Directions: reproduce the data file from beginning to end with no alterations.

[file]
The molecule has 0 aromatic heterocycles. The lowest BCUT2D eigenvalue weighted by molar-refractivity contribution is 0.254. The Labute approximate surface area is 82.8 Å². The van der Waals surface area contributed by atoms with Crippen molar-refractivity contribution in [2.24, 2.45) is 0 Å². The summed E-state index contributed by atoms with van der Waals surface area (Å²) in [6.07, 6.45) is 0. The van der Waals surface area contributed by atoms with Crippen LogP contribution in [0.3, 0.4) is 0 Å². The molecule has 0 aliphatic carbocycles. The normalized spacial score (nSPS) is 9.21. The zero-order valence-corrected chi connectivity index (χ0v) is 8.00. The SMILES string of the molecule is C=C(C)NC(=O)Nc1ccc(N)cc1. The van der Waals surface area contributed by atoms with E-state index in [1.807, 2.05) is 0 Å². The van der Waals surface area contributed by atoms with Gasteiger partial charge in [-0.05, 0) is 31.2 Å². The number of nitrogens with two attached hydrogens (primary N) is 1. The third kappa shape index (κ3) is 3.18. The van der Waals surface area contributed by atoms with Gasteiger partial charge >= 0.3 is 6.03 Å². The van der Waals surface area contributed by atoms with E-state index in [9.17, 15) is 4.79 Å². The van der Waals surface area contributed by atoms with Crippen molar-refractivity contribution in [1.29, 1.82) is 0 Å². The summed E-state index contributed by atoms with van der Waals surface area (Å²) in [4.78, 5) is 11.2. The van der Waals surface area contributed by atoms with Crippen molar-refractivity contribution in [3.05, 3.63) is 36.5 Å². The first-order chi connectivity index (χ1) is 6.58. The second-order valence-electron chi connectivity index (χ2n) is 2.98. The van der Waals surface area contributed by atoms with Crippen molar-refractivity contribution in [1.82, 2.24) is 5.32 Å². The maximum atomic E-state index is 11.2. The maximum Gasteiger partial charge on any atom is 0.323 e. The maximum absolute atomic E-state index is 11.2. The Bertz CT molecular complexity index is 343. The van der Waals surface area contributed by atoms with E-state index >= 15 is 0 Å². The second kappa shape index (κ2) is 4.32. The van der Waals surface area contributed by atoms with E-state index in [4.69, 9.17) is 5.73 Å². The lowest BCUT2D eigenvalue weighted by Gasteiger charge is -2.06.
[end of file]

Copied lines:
The molecule has 0 aromatic heterocycles. The lowest BCUT2D eigenvalue weighted by molar-refractivity contribution is 0.254. The Labute approximate surface area is 82.8 Å². The van der Waals surface area contributed by atoms with Crippen molar-refractivity contribution in [2.24, 2.45) is 0 Å². The summed E-state index contributed by atoms with van der Waals surface area (Å²) in [6.07, 6.45) is 0. The van der Waals surface area contributed by atoms with Crippen LogP contribution in [0.3, 0.4) is 0 Å². The molecule has 0 aliphatic carbocycles. The normalized spacial score (nSPS) is 9.21. The zero-order valence-corrected chi connectivity index (χ0v) is 8.00. The SMILES string of the molecule is C=C(C)NC(=O)Nc1ccc(N)cc1. The van der Waals surface area contributed by atoms with E-state index in [1.807, 2.05) is 0 Å². The van der Waals surface area contributed by atoms with Gasteiger partial charge in [-0.05, 0) is 31.2 Å². The number of nitrogens with two attached hydrogens (primary N) is 1. The third kappa shape index (κ3) is 3.18. The van der Waals surface area contributed by atoms with Gasteiger partial charge >= 0.3 is 6.03 Å². The van der Waals surface area contributed by atoms with E-state index in [9.17, 15) is 4.79 Å². The van der Waals surface area contributed by atoms with Crippen molar-refractivity contribution in [1.29, 1.82) is 0 Å². The summed E-state index contributed by atoms with van der Waals surface area (Å²) in [4.78, 5) is 11.2. The van der Waals surface area contributed by atoms with Crippen molar-refractivity contribution in [3.05, 3.63) is 36.5 Å². The first-order chi connectivity index (χ1) is 6.58. The second-order valence-electron chi connectivity index (χ2n) is 2.98. The van der Waals surface area contributed by atoms with Crippen molar-refractivity contribution in [1.82, 2.24) is 5.32 Å². The maximum atomic E-state index is 11.2. The maximum Gasteiger partial charge on any atom is 0.323 e. The maximum absolute atomic E-state index is 11.2. The Bertz CT molecular complexity index is 343. The van der Waals surface area contributed by atoms with E-state index >= 15 is 0 Å². The second kappa shape index (κ2) is 4.32. The van der Waals surface area contributed by atoms with E-state index in [4.69, 9.17) is 5.73 Å². The lowest BCUT2D eigenvalue weighted by Gasteiger charge is -2.06.